I'd be obliged if you'd treat this matter as strictly confidential. (sample sentence from Longman)
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I would very much appreciate it if you would...
Do you have a specific request in mind? If you write it "non-politely" we can help make it more polite.
Invitations have their own format: The honor of a reply is requested, and such things.
Does it sound ok?
By the way, I heard, but not believe that it's ok for a boss to say 'I appreciate your hard working ' to his employees, but not suitable for an employee to say 'I appreciate......' to his boss. Is it true?
I appreciate that you let me have that day off on such short notice.
I appreciate the way you stood up for the team in our meeting.
I appreciate how you bring in donuts on Friday mornings.
It's just a way of saying "thank you."
(P.S. - It should be "I apprecate your hard work." with no -ing.)
I'd like to add a further comment. In N. American culture, I think we are simpler and less emotional than some other cultures in many of the ways we communicate.
eg I earnestly/sincerely request.... I can't imagine a situation at work where I would ever use these words.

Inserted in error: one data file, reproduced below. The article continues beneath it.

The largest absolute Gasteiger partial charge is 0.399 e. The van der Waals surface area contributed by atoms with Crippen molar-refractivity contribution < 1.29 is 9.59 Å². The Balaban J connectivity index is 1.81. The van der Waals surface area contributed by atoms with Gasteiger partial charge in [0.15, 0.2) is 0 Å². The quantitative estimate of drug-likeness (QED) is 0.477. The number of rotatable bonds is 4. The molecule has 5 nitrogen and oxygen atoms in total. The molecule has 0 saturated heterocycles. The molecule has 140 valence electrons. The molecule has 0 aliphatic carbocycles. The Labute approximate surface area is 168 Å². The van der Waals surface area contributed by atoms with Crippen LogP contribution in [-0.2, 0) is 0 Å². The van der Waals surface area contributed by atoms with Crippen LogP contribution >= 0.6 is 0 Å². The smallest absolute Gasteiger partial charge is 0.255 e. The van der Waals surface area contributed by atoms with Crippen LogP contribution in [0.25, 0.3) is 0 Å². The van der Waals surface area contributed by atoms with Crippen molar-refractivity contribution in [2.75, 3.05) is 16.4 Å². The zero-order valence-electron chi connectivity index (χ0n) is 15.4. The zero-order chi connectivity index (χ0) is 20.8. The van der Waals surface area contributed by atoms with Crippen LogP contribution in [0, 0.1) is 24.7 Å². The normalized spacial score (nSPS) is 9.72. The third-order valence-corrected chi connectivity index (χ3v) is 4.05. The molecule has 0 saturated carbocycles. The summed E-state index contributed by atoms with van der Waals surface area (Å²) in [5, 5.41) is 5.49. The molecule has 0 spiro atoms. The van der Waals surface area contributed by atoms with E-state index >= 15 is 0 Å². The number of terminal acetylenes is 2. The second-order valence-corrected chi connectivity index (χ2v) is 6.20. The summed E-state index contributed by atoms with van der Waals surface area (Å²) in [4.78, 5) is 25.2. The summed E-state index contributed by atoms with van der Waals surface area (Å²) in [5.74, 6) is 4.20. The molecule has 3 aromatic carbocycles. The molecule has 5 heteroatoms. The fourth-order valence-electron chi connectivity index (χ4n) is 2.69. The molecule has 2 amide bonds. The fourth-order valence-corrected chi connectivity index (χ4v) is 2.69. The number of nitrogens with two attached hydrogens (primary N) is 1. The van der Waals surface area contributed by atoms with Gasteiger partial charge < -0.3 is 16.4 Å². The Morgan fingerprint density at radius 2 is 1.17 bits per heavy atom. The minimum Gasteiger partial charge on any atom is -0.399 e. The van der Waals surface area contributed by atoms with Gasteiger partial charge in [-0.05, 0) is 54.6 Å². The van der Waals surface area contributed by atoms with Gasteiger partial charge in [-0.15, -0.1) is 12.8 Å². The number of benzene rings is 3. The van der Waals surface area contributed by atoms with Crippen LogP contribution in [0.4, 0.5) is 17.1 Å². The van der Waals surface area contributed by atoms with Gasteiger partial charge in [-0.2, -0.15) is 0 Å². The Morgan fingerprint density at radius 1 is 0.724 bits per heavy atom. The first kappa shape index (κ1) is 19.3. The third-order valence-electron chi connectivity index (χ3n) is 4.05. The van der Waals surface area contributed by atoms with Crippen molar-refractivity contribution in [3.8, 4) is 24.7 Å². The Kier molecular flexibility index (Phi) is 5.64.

As suggested, why don't you give us a complete request for something, so that we can see what you are talking about and thus give you appropriate comments on the wording?
Best wishes, Clive
>I earnestly/sincerely request ....
I'd really appreciate if you could do this or that ...
I'd appreciate if you kindly could do this or that ...
Grammar GeekStart with the "I would" (I'd) as shown in your sample sentence.I once read in school we shouldn't use 'would' twice in such a case:
I would very much appreciate if you pay/do/( base form of the verb, without 'would') .....
I am confused.
I'm not familiar with this rule. The original poster has "would" twice, although in both cases as contractions.
Has anyone else been told not to use "would" twice?
People are waiting to help.
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